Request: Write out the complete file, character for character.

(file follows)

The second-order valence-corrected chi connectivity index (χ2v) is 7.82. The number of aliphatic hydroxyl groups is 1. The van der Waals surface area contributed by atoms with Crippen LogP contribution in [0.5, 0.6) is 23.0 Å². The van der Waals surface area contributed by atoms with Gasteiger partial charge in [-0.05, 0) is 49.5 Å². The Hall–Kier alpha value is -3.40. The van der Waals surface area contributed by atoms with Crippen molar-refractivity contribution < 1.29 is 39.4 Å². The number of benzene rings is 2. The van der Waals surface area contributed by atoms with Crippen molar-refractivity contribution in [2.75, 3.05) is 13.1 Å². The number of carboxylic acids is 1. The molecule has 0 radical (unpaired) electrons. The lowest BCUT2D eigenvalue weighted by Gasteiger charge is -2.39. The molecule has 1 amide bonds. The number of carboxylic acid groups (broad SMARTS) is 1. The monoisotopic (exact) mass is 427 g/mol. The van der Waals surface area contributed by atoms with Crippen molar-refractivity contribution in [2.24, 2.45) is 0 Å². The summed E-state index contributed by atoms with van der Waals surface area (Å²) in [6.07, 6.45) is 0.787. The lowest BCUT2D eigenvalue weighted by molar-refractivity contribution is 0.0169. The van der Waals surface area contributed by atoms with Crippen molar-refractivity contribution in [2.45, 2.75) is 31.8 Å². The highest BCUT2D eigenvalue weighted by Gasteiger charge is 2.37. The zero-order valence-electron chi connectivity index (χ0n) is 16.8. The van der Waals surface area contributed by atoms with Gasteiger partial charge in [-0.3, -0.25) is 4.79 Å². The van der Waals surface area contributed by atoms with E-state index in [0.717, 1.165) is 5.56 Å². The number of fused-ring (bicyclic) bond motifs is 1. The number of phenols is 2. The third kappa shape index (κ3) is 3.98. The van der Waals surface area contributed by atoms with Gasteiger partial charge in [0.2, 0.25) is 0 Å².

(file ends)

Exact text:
The second-order valence-corrected chi connectivity index (χ2v) is 7.82. The number of aliphatic hydroxyl groups is 1. The van der Waals surface area contributed by atoms with Crippen LogP contribution in [0.5, 0.6) is 23.0 Å². The van der Waals surface area contributed by atoms with Gasteiger partial charge in [-0.05, 0) is 49.5 Å². The Hall–Kier alpha value is -3.40. The van der Waals surface area contributed by atoms with Crippen molar-refractivity contribution < 1.29 is 39.4 Å². The number of benzene rings is 2. The van der Waals surface area contributed by atoms with Crippen molar-refractivity contribution in [2.75, 3.05) is 13.1 Å². The number of carboxylic acids is 1. The molecule has 0 radical (unpaired) electrons. The lowest BCUT2D eigenvalue weighted by Gasteiger charge is -2.39. The molecule has 1 amide bonds. The number of carboxylic acid groups (broad SMARTS) is 1. The monoisotopic (exact) mass is 427 g/mol. The van der Waals surface area contributed by atoms with Crippen molar-refractivity contribution in [2.24, 2.45) is 0 Å². The summed E-state index contributed by atoms with van der Waals surface area (Å²) in [6.07, 6.45) is 0.787. The lowest BCUT2D eigenvalue weighted by molar-refractivity contribution is 0.0169. The van der Waals surface area contributed by atoms with Crippen molar-refractivity contribution in [2.45, 2.75) is 31.8 Å². The highest BCUT2D eigenvalue weighted by Gasteiger charge is 2.37. The zero-order valence-electron chi connectivity index (χ0n) is 16.8. The van der Waals surface area contributed by atoms with Gasteiger partial charge in [-0.3, -0.25) is 4.79 Å². The van der Waals surface area contributed by atoms with E-state index in [0.717, 1.165) is 5.56 Å². The number of fused-ring (bicyclic) bond motifs is 1. The number of phenols is 2. The third kappa shape index (κ3) is 3.98. The van der Waals surface area contributed by atoms with Gasteiger partial charge in [0.2, 0.25) is 0 Å².